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Joyful Learner said...

I just posted a post on holiday gifts too. As far as imagination goes, less is more. I've made puppets for JC last year. She rarely plays with them. Instead, she rather make her own out of paper and cut them out. I am glad I made her a make-shift puppet theater though because that has given her a place for storytelling, although she's surely not limited by it. I made a kitchen out of cardboard but it got destroyed when friends came over. I'm glad we have a kitchen set because it has entertained her a lot while I'm cooking. As for dress up, we use mostly large scarves and head bands.

Ticia said...

It depends on the thing. A play kitchen is used a lot, and I got the pots and pans because I thought it would help, but they're still just as likely to use the other stuff.

MaryAnne said...

I would buy way more of this stuff if I weren't married to such a fiscally conservative husband! I'm sure I benefit =)

Sometimes the props help sibling play, and sometimes they create a new sharing conflict. If you're looking for high-quality play pans, you might want to shop for real ones - they tend to be cheaper than those that are marketed as toys! IKEA has some cheap ones; I just bought new pans for myself and handed down the old ones!

Christy said...

We used to have a play kitchen, but we gave it away when we moved. My kids always play with the food and cookware, but the kitchen was rarely used. They don't seem to miss it.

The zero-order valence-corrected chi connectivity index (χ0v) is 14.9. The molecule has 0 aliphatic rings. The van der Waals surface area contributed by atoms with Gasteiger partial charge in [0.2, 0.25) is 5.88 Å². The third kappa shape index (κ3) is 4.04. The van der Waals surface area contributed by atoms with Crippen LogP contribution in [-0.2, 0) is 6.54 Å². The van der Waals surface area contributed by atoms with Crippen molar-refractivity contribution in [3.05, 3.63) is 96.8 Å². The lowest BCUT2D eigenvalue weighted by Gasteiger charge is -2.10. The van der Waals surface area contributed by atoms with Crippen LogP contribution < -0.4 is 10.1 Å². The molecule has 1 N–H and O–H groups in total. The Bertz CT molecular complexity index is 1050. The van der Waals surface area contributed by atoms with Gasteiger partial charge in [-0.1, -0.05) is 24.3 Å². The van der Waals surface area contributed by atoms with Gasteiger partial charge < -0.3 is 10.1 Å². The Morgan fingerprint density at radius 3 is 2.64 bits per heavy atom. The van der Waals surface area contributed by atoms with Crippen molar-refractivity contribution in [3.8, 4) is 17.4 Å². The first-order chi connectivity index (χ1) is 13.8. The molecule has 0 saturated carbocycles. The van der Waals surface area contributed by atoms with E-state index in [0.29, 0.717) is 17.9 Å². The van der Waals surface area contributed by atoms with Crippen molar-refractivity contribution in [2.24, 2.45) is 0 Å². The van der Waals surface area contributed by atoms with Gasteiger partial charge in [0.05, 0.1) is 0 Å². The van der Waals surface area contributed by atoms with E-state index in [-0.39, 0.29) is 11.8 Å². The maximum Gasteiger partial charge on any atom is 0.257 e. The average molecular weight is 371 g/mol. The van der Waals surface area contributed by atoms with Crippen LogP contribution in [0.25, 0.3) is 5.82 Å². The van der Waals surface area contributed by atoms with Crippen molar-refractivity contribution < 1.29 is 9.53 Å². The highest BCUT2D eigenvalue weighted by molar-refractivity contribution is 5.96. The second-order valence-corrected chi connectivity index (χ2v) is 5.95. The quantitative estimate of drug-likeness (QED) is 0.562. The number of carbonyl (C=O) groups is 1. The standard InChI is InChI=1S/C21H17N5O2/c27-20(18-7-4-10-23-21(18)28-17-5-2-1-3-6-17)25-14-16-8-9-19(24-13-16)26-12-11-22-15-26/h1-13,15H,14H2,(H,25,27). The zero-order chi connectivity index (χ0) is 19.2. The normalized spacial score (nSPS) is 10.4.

Raising a Happy Child said...

I think it really depends on the toy and on the child. Play kitchen overall gets a lot of use here while doll house was clearly a mistake. Anna seems to love little details a lot - like tiny PlayMobil parts, but every available surface can become a house, a garden or a beach. I think a play tent, for example, is a better choice than a play house, and my wish toy for Christmas 2010 is Magna Tiles Val Pack with 100 translucent pieces. I am still waiting until maybe it comes down in price a bit before buying it...

kate of here we are together said...

we use our play kitchen A LOT , but recently we have been moving to traintracks,too. We will be getting a tipi this christmas.

Jackie H. said...

I think it depends on your situation but I did buy my boys a tool bench for Christmas. It helped me organize all of their tool stuff and I'm hoping it will keep them entertained while I make dinner. My husband kind of said, "Don't they have enough toys, already?" but he isn't the one who has to stay home all day and keep them entertained. Also, my kids don't go to preschool or daycare yet so I think it's good for them to have some of those kinds of toys to play with. Interesting post.

Anonymous said...

I have that exact kitchen and my daughter loves it. She loves to cook on it but it also serves as storage for all of her kitchen related toys. The food toys get played with way more than any of the pots we've bought. Any ol' bowl will make do as a pot. However, I was very proud when she told me not to touch the pots on her stovetop because they are hot and that I need to use an oven mitten to grab them. :)